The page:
11 Things to Do Before Baby Comes

If you’re expecting a baby, the internet is full of shopping and registry checklists. But if you’ve had your fill of “to-buy” lists and are ready to make a “to-do” list, we’ve got you covered. From setting up a place for your baby to sleep to planning a relaxing weekend away to get yourself in a good headspace, consider this your prenatal action plan.

Pre-Baby To-Do List

One question you might be tired of being asked: Do you have a birth plan? It's important to remember that there are so many different ways to give birth, and the question is not necessarily whether one is better than another, it's whatever is best for you.

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How to Prepare for Baby: What Do You Really Need?

Managing Expectations

Of course, thinking about what the most comfortable set-up for you would look like during delivery is helpful. You might consider what type of interventions you do or do not want before, during, and after birth.

However, it's important to remember that when the time comes, you may need to go with the flow and yield to your doctor's advice given the circumstances. You can have expectations, of course, but if things don't go according to plan on the day of delivery, that is okay, too. And don’t forget to pack your hospital bag, too!

The easiest way to make sure you’ve checked off all the essentials on your pre-baby to-do list is to mentally walk yourself through the first few days of your newborn’s life.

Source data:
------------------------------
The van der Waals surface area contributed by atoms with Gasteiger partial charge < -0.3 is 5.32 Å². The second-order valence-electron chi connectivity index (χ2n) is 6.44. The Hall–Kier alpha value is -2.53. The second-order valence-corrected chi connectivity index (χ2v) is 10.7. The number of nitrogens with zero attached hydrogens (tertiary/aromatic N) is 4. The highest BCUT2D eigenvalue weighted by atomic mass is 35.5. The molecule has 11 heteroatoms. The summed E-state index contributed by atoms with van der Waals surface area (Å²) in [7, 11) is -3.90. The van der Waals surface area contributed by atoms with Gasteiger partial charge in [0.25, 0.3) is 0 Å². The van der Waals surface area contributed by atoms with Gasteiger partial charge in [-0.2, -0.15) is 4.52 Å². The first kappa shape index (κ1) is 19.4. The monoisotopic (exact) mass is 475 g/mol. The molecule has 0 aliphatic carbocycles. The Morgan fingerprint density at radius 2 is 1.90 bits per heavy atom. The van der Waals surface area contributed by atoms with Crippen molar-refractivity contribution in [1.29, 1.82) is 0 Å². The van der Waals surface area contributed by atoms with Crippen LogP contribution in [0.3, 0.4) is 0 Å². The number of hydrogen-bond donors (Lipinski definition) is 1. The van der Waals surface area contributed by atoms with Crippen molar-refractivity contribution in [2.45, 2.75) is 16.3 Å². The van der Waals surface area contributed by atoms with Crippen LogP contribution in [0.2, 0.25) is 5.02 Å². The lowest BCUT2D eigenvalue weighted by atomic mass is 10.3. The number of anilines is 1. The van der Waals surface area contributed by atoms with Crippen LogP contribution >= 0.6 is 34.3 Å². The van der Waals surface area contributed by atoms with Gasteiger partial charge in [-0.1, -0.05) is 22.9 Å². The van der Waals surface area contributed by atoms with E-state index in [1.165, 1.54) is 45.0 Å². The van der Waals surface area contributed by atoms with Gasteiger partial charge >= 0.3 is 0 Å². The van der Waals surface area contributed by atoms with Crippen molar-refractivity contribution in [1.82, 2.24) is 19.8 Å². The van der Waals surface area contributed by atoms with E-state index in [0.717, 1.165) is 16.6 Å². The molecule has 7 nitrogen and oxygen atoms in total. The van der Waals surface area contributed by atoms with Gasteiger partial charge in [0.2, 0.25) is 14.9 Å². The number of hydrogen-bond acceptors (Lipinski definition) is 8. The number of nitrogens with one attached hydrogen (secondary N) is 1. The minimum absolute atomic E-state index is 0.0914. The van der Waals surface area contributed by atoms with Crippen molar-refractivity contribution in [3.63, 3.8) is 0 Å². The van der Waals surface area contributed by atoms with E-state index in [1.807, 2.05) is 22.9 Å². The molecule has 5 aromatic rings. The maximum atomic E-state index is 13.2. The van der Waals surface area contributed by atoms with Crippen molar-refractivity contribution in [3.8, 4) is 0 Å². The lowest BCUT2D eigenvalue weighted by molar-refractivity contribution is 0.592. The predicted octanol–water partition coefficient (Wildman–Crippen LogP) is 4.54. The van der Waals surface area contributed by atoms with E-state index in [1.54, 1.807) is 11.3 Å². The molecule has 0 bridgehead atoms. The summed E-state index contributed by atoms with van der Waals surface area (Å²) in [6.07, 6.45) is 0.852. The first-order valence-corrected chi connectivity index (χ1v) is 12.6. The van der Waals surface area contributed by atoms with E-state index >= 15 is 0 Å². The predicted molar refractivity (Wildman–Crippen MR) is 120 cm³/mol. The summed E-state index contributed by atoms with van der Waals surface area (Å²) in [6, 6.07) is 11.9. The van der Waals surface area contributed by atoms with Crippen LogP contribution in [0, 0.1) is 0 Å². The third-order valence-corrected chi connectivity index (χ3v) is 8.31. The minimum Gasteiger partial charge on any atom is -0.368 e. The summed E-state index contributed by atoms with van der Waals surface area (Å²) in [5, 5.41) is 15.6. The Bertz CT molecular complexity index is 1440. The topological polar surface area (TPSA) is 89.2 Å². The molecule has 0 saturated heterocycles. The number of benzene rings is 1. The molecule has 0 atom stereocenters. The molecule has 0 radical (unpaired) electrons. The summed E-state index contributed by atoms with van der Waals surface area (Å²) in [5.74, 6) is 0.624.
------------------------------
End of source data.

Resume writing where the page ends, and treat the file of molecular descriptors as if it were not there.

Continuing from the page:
Car Seats

Once you’re discharged from the hospital, you’ll need to bring your baby home. Do you have an age-appropriate car seat that can be installed in a rear-facing position? If you do this early enough, you may be able to get your installation checked by a local child car seat technician to be sure it’s safe for use.

Crib or Bassinet

Next, you’ll need to have somewhere safe for your baby to sleep. Honestly, your baby will probably do a lot of snoozing in your arms, on your chest, in the car seat, and literally anywhere else you set them down at first.

However, according to the American Academy of Pediatrics, the safest place for your baby to sleep is on a flat surface like a crib or bassinet. You don’t need a picture-perfect, fully furnished nursery, but you definitely need a safe crib or bassinet.


Soon after your baby’s hospital discharge (usually within 48 hours), you’ll need to bring them to see a pediatrician. Before baby comes, it's helpful to choose a pediatrician and tell them your due date so they’ll know to expect your call after your baby is born. Also if you have a health insurance plan for your family, be sure to add your child (or acquire separate insurance) prior to your birth.

Feeding Plan

Consider taking a breastfeeding class, if possible, so you’re as prepared as possible. Many classes are offered in community settings and at local hospitals, so check with your doctor or midwife for a recommendation.

It’s a good idea to keep an open mind about how you will feed your baby in case your original plan to breastfeed or bottle feed (or some combination of the two!) needs to change.

Basic Supplies

Finally, purchase or borrow some supplies to get through the first few weeks. You may not even want to buy a stroller yet, especially if you don’t foresee yourself taking a lot of trips out with a newborn (or using a wrap or carrier when you do). 

It’s okay to keep things minimalist; you can resist the urge to buy everything in the baby articles and just stick to basic needs.